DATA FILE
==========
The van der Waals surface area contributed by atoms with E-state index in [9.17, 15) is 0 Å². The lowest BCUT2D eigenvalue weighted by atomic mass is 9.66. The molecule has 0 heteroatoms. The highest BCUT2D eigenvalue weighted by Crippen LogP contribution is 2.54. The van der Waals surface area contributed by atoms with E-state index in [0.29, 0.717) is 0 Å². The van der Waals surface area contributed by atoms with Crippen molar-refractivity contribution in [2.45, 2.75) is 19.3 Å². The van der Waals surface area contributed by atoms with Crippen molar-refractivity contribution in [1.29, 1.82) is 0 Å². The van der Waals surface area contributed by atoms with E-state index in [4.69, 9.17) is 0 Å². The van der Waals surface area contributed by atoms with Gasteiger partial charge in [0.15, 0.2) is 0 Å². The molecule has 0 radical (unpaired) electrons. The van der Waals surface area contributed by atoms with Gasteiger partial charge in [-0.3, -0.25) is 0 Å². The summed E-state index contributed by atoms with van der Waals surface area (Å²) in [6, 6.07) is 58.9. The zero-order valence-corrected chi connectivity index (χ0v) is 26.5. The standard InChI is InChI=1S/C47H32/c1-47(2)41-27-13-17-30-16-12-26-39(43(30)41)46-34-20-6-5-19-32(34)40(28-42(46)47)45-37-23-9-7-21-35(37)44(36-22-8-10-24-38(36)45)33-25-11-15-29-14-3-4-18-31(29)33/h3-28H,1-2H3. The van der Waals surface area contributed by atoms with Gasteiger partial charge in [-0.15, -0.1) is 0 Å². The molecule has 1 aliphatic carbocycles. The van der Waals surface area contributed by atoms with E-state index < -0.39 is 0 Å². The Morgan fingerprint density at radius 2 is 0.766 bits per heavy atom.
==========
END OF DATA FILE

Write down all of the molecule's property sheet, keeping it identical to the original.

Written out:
The van der Waals surface area contributed by atoms with E-state index in [9.17, 15) is 0 Å². The lowest BCUT2D eigenvalue weighted by atomic mass is 9.66. The molecule has 0 heteroatoms. The highest BCUT2D eigenvalue weighted by Crippen LogP contribution is 2.54. The van der Waals surface area contributed by atoms with E-state index in [0.29, 0.717) is 0 Å². The van der Waals surface area contributed by atoms with Crippen molar-refractivity contribution in [2.45, 2.75) is 19.3 Å². The van der Waals surface area contributed by atoms with Crippen molar-refractivity contribution in [1.29, 1.82) is 0 Å². The van der Waals surface area contributed by atoms with E-state index in [4.69, 9.17) is 0 Å². The van der Waals surface area contributed by atoms with Gasteiger partial charge in [0.15, 0.2) is 0 Å². The molecule has 0 radical (unpaired) electrons. The van der Waals surface area contributed by atoms with Gasteiger partial charge in [-0.3, -0.25) is 0 Å². The summed E-state index contributed by atoms with van der Waals surface area (Å²) in [6, 6.07) is 58.9. The zero-order valence-corrected chi connectivity index (χ0v) is 26.5. The standard InChI is InChI=1S/C47H32/c1-47(2)41-27-13-17-30-16-12-26-39(43(30)41)46-34-20-6-5-19-32(34)40(28-42(46)47)45-37-23-9-7-21-35(37)44(36-22-8-10-24-38(36)45)33-25-11-15-29-14-3-4-18-31(29)33/h3-28H,1-2H3. The van der Waals surface area contributed by atoms with Gasteiger partial charge in [-0.15, -0.1) is 0 Å². The molecule has 1 aliphatic carbocycles. The van der Waals surface area contributed by atoms with E-state index < -0.39 is 0 Å². The Morgan fingerprint density at radius 2 is 0.766 bits per heavy atom.